Furthermore, we study high BMP-Smad1/5/8 signalling (the other TGFbeta branch) because we discovered that it plays a role in motor neuron axon connectivity with specific muscles. It remains unknown how the billion of neurons in our nervous system make the precise connections required to function properly. However, our discovery implicates  the BMP pathway in this process, specifically in this case for establishing the connections of motor neurons with muscles. For this research we have discovered another ubiquitin ligase RNF165 (Ark2), a close homologue of Arkadia, and have shown that it enhances BMP-Smad1/5/8 signalling within motor neurons. Loss of Ark2 causes loss of motor neuron innervation to a subset of muscles in the limb (Kelly et al PLoS Biol 2013). We use mainly mice and ESC to address this dose dependent function of BMP-Smads in motor neurons. Although we are studying only a small subset of neural connections, with the advantage that this is a tractable system, we expect that this will reveal general mechanisms and/or principles that apply throughout the nervous system.

We also developed a technique to follow and quantitate BMP-Smad1/5/8 signaling in cells and tissues, Thymiakou and Episkopou, J. Vis. Exp. (49), 2011) (see video:


Europe:   George Spyroulias School of Pharmacology Univ. of Patras,  Greece (Structural biology NMR,); Ann Zwijsen VIB institute Leuven, Belgium 

UK: Tristan Rodriguez Imperial College London.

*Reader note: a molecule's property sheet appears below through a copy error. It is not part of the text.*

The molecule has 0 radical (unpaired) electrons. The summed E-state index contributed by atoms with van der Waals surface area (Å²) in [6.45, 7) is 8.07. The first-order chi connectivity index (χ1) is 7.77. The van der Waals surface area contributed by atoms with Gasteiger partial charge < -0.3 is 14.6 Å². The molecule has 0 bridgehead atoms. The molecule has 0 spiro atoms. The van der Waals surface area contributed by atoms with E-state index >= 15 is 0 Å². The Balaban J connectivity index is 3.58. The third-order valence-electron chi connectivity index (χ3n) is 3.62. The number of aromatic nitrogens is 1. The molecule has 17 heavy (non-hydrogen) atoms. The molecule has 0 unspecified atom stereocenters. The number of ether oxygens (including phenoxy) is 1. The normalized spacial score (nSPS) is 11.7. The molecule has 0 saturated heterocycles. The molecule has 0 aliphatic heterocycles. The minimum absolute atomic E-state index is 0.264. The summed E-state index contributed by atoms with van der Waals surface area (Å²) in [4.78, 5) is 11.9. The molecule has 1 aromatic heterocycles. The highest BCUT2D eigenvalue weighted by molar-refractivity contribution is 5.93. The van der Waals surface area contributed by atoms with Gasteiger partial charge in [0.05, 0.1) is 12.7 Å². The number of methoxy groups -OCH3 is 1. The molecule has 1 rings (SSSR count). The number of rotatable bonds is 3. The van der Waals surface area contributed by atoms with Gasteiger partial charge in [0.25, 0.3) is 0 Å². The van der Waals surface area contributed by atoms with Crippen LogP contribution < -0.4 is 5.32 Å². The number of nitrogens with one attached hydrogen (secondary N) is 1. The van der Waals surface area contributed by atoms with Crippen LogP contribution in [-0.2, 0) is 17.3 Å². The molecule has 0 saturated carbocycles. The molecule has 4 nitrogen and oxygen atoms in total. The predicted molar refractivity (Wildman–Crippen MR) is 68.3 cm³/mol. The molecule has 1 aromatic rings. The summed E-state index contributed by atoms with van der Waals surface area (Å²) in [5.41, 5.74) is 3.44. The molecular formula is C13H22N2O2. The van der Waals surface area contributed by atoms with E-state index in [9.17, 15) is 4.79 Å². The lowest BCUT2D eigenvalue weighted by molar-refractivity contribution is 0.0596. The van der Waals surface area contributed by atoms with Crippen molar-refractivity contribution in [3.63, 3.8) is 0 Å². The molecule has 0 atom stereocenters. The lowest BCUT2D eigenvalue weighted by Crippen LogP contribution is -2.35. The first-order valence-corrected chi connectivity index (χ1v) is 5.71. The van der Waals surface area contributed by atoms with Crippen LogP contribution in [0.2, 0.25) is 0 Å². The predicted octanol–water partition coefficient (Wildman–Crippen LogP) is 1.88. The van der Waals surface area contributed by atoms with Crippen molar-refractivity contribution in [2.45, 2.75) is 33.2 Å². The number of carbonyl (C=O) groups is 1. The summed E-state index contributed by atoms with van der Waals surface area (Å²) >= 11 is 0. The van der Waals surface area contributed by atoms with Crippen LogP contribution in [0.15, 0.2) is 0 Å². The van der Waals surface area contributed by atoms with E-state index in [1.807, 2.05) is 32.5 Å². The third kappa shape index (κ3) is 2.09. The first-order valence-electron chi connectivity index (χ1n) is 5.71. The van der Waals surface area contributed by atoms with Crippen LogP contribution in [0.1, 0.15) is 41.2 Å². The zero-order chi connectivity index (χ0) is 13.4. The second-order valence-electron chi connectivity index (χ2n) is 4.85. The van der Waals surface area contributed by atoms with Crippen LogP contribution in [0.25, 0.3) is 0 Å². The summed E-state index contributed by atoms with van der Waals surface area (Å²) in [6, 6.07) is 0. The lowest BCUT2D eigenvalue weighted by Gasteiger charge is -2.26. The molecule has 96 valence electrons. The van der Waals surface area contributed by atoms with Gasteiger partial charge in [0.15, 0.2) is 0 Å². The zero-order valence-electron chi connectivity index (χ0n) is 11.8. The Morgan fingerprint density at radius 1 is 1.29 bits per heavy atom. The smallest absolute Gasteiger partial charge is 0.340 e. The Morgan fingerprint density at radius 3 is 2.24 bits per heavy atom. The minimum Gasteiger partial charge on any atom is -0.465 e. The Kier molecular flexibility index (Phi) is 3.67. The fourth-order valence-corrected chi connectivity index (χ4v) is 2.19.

Selected Publications

Journal Articles

Kicheva A, Bollenbach T, Ribeiro A, et al., 2014, Coordination of progenitor specification and growth in mouse and chick spinal cord, Science, Vol:345, ISSN:0036-8075, Pages:1-11

Martin N, Popov N, Aguilo F, et al., 2013, Interplay between Homeobox proteins and Polycomb repressive complexes in p16<SUP>INK4a</SUP> regulation, EMBO Journal, Vol:32, ISSN:0261-4189, Pages:982-995

Kelly CE, Thymiakou E, Dixon JE, et al., 2013, Rnf165/Ark2C enhances BMP-smad signaling to mediate motor axon extension, PLOS Biology, Vol:11, ISSN:1544-9173

Redshaw N, Camps C, Sharma V, et al., 2013, TGF-beta/Smad2/3 signaling directly regulates several miRNAs in mouse ES cells and early embryos, PLOS One, Vol:8, ISSN:1932-6203

Sharma V, Antonacopoulou AG, Tanaka S, et al., 2011, Enhancement of TGF-β Signaling Responses by the E3 Ubiquitin Ligase Arkadia Provides Tumor Suppression in Colorectal Cancer, Cancer Research, Vol:71, ISSN:0008-5472, Pages:6438-6449

Thymiakou E, Episkopou V, 2011, Detection of Signaling Effector-Complexes Downstream of BMP4 Using <i>in situ</i> PLA, a Proximity Ligation Assay, Jove-journal of Visualized Experiments, ISSN:1940-087X

Guzman-Ayala M, Lee KL, Mavrakis KJ, et al., 2009, Graded Smad2/3 activation is converted directly into levels of target gene expression in embryonic stem cells, PLOS One, Vol:4, ISSN:1932-6203, Pages:1-20

Mavrakis KJ, Andrew RL, Lee KL, et al., 2007, Arkadia enhances nodal/TGF-β signaling by coupling phospho-Smad2/3 activity and turnover, PLOS Biology, Vol:5, ISSN:1545-7885, Pages:586-603

Ekonomou A, Kazanis I, Malas S, et al., 2005, Neuronal migration and ventral subtype identity in the telencephalon depend on SOX1, PLOS Biology, Vol:3, ISSN:1544-9173, Pages:1111-1122

Episkopou V, 2005, SOX2 functions in adult neural stem cells, Trends in Neurosciences, Vol:28, ISSN:0166-2236, Pages:219-221

Malas S, Postlethwaite M, Ekonomou A, et al., 2003, SOX1-deficient mice suffer from epilepsy associated with abnormal ventral forebrain development and olfactory cortex hyperexcitability, Neuroscience, Vol:119, ISSN:0306-4522, Pages:421-432

Niederländer C, Walsh JJ, Episkopou V, et al., 2001, Arkadia enhances nodal-related signalling to induce mesendoderm, Nature, Vol:410, ISSN:0028-0836, Pages:830-834

Episkopou V, Arkell R, Timmons PM, et al., 2001, Induction of the mammalian node requires Arkadia function in the extraembryonic lineages, Nature, Vol:410, ISSN:0028-0836, Pages:825-830